In the past few years there has been a strong movement to have historically influential Canadian women featured on banknotes.
In the past some female royalty have appeared on Canadian banknotes, Princess Mary, Queen Mary, Princess Elizabeth and since 1954,Her Majesty Queen Elizabeth II. But as a general rule, Canadian banknotes have featured images of past Canadian Prime Ministers, all male on the bills.
A poll last year found that the vast majority of Canadians, about 80 percent, agreed that at least one influential Canadian woman (other than the Queen) should be featured on the front of a Canadian banknote.
A new series of banknotes will be issued in 2018 and an independent council of seven men and women has been working on which woman would be featured. From an initial list of 461 eligible possibilities, a first short-list of 12 women were selected
That list has since been shortened to five names:
- Viola Desmond (1914-1965): A black businesswoman from Nova Scotia who famously challenged racial segregation at a film theatre in her home province ten years before Rosa Parks, and who contributed in the repeal of segregationist policies in Canada
- Pauline Johnson (1861-1913): A poet and writer whose performances reflect both English and Mohawk traditions and who is recognized as helping to shape Canadian literature.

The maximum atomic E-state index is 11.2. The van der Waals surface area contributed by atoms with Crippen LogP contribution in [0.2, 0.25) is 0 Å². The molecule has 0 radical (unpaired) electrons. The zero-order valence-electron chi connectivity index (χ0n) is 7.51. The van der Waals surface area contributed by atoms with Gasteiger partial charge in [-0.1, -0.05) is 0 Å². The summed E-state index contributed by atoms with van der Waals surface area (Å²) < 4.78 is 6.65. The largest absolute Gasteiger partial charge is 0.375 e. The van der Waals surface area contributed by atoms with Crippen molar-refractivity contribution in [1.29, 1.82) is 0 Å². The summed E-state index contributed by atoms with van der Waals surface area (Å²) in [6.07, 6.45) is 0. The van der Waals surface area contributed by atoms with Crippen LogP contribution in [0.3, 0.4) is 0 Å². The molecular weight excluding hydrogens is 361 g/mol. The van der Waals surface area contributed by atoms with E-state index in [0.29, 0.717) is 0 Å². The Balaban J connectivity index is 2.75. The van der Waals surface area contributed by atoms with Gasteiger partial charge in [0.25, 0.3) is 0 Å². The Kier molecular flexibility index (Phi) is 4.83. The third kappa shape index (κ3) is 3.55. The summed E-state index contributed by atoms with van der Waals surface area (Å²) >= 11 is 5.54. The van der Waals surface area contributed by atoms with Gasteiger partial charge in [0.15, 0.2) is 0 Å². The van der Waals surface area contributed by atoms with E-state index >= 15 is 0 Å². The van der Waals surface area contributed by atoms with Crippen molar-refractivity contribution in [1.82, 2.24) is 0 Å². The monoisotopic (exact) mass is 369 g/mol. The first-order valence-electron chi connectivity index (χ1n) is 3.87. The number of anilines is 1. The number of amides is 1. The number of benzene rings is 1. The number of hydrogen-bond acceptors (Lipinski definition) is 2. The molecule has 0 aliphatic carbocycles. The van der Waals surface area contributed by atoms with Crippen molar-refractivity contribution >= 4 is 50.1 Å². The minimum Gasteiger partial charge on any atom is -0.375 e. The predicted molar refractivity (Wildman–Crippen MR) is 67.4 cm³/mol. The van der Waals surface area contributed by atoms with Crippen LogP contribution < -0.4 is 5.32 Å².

- Elizabeth (Elsie) MacGill (1905-1980): The world’s first female aircraft designer. She worked as an aeronautical engineer during the Second World War. Post war she co-authored a report on the Status of Women in Canada
- Fanny (Bobbie) Rosenfeld (1905-1969): An Olympian who won gold in the relay race and silver in the 100 metre dash at the 1928 summer Olympics. Later she was a sports writer for Canada’s influential newspaper the Globe and Mail.
- Idola Saint-Jean (1880-1945): A Quebec journalist, McGill University professor, and feminist who fought for the women’s vote in Quebec, won in 1940.
Perhaps surprisingly, world recognized painter Emily Carr was dropped, as was world famous author Lucy Maud Montgomery (Anne of Green Gables).
Women had been featured at least once on a banknote previously. Between 2004 and 2012, Canada’s “Famous Five”– women who fought for women’s legal rights (Emily Murphy, Irene Marryat Parlby, Nellie Mooney McClung, Louise Crummy McKinney and Henrietta Muir Edwards) as well as an image of Thérèse Casgrain appeared on the $50 bill. Nellie McClung had been listed as one of the possibilities to be on the upcoming banknote, but didn’t make it to the short-list.
The final choice of banknote denomination, and the woman to be featured, will be announced December 8.
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